Instead of the media focusing on the Detroit Lions and New York Jets matchup on Sunday, all the pregame talk was about Ndamukong Suh and his intentions to leave Detroit in the offseason– for a New York team no less.
The timing of the report raises some level of skepticism, but if the report is true and Suh does plan on bolting in free agency after the season, then all signs point towards a shift in defensive philosophy for the Lions in 2015.
Last offseason the Lions scrapped Jim Schwartz and much of his coaching staff and replaced them with Jim Caldwell, who in turn brought in Teryl Austin as his defensive coordinator, who specializes in an attacking or man-to-man press 3-4 defense. Many questioned the fit given how much the Lions already had invested in a 4-3 defense, including three defensive linemen in the first round in Suh, Nick Fairley and Ziggy Ansah.
Not only did the Lions hire a 3-4 defensive coordinator in the offseason, but they used their second round pick in the 2014 NFL draft on a ‘flamethrower’ of a linebacker in Kyle Van Noy whose skill set falls in line with a traditional 3-4 linebacker.
Despite signs that pointed towards the Lions moving to a 3-4 defense, the Lions insisted that they would stick to a base 4-3, but offered that there would be a mix of 3-4 looks, or what is called a hybrid defense. At the time, it seemed that the only real reason the Lions would stick with any 4-3 was simply because the resources they had invested in the defensive line. But if Suh leaves in free agency, what reason would the Lions have to stick to a 4-3, especially with fellow defensive tackle Nick Fairley set to become a free agent in the offseason?
Looking at a potential Suh-less Lions defense, the roster appears more adapt to play 3-4. They have big athletic ends in Jason Jones and Ziggy Ansah, both of whom could play multiple positions in a 3-4 defense and three savvy and diverse linebackers in Tahir Whitehead, Stephen Tulloch, and DeAndre Levy.
The only area of concern the Lions would have transitioning to a 3-4 scheme would be their need of a traditional nose tackle. But isn’t that a position they could fill with Nick Fairley, who has the right size, weight, speed to play in either defensive scheme?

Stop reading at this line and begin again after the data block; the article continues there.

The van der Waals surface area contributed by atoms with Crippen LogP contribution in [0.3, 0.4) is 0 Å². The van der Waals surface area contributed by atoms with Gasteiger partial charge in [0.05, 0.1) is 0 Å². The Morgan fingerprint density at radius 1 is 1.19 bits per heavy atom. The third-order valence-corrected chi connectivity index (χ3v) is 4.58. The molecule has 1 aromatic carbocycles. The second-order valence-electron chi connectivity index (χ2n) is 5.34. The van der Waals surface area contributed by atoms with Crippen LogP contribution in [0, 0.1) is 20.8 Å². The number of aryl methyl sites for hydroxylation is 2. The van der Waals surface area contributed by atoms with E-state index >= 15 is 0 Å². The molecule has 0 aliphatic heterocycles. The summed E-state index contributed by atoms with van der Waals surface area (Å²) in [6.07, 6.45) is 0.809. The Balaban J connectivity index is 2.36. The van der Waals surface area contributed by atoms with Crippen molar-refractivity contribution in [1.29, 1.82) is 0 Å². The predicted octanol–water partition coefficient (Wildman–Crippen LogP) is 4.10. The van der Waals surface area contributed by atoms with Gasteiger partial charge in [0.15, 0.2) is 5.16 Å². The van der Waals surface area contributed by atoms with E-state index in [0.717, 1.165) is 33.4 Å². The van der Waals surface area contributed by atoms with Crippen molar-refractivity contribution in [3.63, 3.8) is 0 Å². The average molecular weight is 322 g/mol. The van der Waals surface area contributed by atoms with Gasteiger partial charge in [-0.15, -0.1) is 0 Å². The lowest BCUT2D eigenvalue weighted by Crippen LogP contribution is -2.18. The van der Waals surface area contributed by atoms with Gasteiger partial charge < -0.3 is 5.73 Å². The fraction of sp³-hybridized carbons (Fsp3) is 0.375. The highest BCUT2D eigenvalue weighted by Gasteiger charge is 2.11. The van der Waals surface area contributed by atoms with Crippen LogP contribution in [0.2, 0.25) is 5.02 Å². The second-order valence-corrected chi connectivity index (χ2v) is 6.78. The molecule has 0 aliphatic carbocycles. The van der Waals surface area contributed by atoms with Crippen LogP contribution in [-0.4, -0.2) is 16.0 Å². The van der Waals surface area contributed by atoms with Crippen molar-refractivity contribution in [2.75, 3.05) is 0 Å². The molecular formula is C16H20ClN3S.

According to Bleacher Report’s Matt Miller, NFL scouts are looking for 3-4 nose tackles to be 6’0+, weigh 300+ lbs, and they need to run under a 5.5 second forty while being able to bench-press 225 lbs 30+ times.
Fairley would be a prototypical 3-4 nose tackle on size alone. Even asking Nick Fairley to put on some weight shouldn’t be a problem giving the issues he’s had with keeping weight off. Then there’s the issue of Nick Fairley’s playing style and how it transitions to nose tackle duties.
Here’s what Matt Miller has to say about what scouts look for in a nose tackle:
"A one- or two-gap player who is asked to stop the run by clogging rushing lanes. Nose tackles rarely get the up-field push needed to be pass-rushers, but they do generate pressures and hurries by moving the defensive line back toward the quarterback."
Can Nick Fairley be a dominant run stopper without the help of Suh? Here’s what NFL.com had to say when scouting Fairley:
"Fairley was once considered the consensus top defensive tackle prospect in the 2011 class, but his attitude and work ethic might have caused him to slip on some boards. Still, he projects to be incredibly disruptive against the pass and run. Nightmare to pass protect against. Possesses great burst, hands that never stop moving, brute strength to push the pocket, and a vast arsenal of moves. Against the run, keeps blockers away from his body, uses his height to find the football, and simply beats lineman with his quickness. Can sniff out screens and draws. There are almost no flaws with Fairley’s physical tools, but his character and work habits should be checked out. Regardless, he is certainly a top-five talent."
In other words Fairley can do it all and there’s no reason to think that Teryl Austin and his staff couldn’t create a menacing 3-4 nose tackle out of him.
Maybe the Lions decide to go an entirely different route letting both Suh and Fairley walk in free agency. That would mean the Lions would need to make it a priority to sign a nose tackle or two in free agency, or address the position in next year’s draft- both legitimate possibilities in that scenario.
I’m in no way suggesting that the Lions are better off without Ndamukong Suh. Suh is the most disruptive defensive tackle in the NFL and I hope the Lions can retain him long-term without sacrificing too much future cap space in the process.
What I am suggesting however is that the Lions are already grooming their defensive players in their current hybrid defense to make an effortless transition to a 3-4 defense next season based on the events that take place in the upcoming offseason.